This compelling photograph captures the deployed Apollo Lunar Surface Experiment Package (ALSEP) during the Apollo 12 mission on November 19, 1969. In this northwest-looking view, the lunar surface magnetometer experiment takes the foreground, while other objects on the lunar surface are visible from right to left: a discarded subpallet and cover; the solar-wind spectrometer experiment; the suprathermal ion detector experiment, with the darker radioisotope thermoelectric generator behind it; the ALSEP central station, where Astronaut Charles Conrad Jr., the mission commander, is adjusting the antenna; the passive seismic experiment (PSE); and the discarded PSE girdle. The boot prints of Astronaut Alan L. Bean, the lunar module pilot, can be seen as he traversed the crater. The photograph was taken during the first extravehicular activity (EVA-1) using an HCEX (SO-168 - Ektachrome EF, high-speed color reversal, ASA 160) film with a 60mm lens. The sun angle was low, and the camera tilt was a medium oblique with a westward direction.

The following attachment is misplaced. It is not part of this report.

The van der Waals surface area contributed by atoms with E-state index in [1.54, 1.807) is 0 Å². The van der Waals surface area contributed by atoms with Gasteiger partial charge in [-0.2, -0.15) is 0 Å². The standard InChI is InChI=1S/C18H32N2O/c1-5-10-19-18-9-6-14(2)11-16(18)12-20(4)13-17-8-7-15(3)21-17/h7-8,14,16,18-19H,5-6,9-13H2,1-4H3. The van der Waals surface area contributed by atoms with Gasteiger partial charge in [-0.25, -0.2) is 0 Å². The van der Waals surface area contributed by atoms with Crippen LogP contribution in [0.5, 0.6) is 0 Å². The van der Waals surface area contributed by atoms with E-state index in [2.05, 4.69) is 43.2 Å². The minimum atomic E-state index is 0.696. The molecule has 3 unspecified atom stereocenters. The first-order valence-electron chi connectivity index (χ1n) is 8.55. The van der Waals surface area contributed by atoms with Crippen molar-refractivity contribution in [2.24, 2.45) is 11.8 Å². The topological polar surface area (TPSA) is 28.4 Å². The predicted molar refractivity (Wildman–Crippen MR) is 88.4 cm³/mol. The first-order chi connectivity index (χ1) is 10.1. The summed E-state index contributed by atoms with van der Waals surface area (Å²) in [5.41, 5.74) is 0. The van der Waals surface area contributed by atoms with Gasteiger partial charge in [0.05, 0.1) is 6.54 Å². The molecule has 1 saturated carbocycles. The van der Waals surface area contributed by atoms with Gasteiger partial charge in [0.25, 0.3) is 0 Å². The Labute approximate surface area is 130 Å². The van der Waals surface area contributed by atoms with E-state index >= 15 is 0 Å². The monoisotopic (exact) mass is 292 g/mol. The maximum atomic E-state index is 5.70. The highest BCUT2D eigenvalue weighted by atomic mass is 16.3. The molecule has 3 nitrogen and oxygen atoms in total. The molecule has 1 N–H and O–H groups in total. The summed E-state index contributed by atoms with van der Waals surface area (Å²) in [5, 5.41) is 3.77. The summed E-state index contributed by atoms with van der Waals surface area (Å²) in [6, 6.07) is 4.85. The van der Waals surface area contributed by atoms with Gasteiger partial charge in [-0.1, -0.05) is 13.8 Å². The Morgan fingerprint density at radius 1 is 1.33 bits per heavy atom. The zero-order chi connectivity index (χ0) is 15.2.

This photo appeared in the series AS12-46-6715 through AS12-57-8455b, though it is a reverse image of he one typically seen.
Apollo 12 was the sixth crewed flight in the United States Apollo program and the second to land on the Moon. It was launched on November 14, 1969, from the Kennedy Space Center, Florida, four months after Apollo 11. Commander Charles "Pete" Conrad and Apollo Lunar Module Pilot Alan L. Bean performed just over one day and seven hours of lunar surface activity while Command Module Pilot Richard F. Gordon remained in lunar orbit. The landing site for the mission was located in the southeastern portion of the Ocean of Storms.